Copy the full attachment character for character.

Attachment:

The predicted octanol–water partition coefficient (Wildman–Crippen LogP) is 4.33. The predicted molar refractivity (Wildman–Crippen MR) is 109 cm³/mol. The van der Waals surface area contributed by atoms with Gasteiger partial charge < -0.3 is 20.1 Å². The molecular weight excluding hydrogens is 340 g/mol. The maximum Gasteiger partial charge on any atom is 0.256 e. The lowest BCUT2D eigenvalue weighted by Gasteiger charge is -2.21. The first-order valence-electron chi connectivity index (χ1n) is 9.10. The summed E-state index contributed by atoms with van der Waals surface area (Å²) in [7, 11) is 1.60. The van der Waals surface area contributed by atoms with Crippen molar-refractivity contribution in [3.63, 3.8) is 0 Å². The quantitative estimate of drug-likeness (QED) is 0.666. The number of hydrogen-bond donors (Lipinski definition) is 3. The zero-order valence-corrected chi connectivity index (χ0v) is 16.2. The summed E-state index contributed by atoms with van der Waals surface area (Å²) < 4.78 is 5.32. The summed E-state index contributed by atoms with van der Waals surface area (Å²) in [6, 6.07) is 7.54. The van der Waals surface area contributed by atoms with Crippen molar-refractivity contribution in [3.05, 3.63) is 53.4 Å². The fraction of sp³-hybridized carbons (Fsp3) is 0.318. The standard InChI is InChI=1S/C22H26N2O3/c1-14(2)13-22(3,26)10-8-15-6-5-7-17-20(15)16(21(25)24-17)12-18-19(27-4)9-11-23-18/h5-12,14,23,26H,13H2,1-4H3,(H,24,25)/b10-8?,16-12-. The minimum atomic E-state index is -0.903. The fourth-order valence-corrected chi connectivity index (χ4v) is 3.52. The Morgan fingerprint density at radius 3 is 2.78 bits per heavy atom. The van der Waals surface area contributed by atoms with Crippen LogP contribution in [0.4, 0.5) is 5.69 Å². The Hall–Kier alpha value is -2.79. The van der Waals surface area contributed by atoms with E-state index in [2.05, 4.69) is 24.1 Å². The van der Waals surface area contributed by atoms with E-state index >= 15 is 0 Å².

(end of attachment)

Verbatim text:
The predicted octanol–water partition coefficient (Wildman–Crippen LogP) is 4.33. The predicted molar refractivity (Wildman–Crippen MR) is 109 cm³/mol. The van der Waals surface area contributed by atoms with Gasteiger partial charge < -0.3 is 20.1 Å². The molecular weight excluding hydrogens is 340 g/mol. The maximum Gasteiger partial charge on any atom is 0.256 e. The lowest BCUT2D eigenvalue weighted by Gasteiger charge is -2.21. The first-order valence-electron chi connectivity index (χ1n) is 9.10. The summed E-state index contributed by atoms with van der Waals surface area (Å²) in [7, 11) is 1.60. The van der Waals surface area contributed by atoms with Crippen molar-refractivity contribution in [3.63, 3.8) is 0 Å². The quantitative estimate of drug-likeness (QED) is 0.666. The number of hydrogen-bond donors (Lipinski definition) is 3. The zero-order valence-corrected chi connectivity index (χ0v) is 16.2. The summed E-state index contributed by atoms with van der Waals surface area (Å²) < 4.78 is 5.32. The summed E-state index contributed by atoms with van der Waals surface area (Å²) in [6, 6.07) is 7.54. The van der Waals surface area contributed by atoms with Crippen molar-refractivity contribution in [3.05, 3.63) is 53.4 Å². The fraction of sp³-hybridized carbons (Fsp3) is 0.318. The standard InChI is InChI=1S/C22H26N2O3/c1-14(2)13-22(3,26)10-8-15-6-5-7-17-20(15)16(21(25)24-17)12-18-19(27-4)9-11-23-18/h5-12,14,23,26H,13H2,1-4H3,(H,24,25)/b10-8?,16-12-. The minimum atomic E-state index is -0.903. The fourth-order valence-corrected chi connectivity index (χ4v) is 3.52. The Morgan fingerprint density at radius 3 is 2.78 bits per heavy atom. The van der Waals surface area contributed by atoms with Crippen LogP contribution in [0.4, 0.5) is 5.69 Å². The Hall–Kier alpha value is -2.79. The van der Waals surface area contributed by atoms with E-state index in [2.05, 4.69) is 24.1 Å². The van der Waals surface area contributed by atoms with E-state index >= 15 is 0 Å².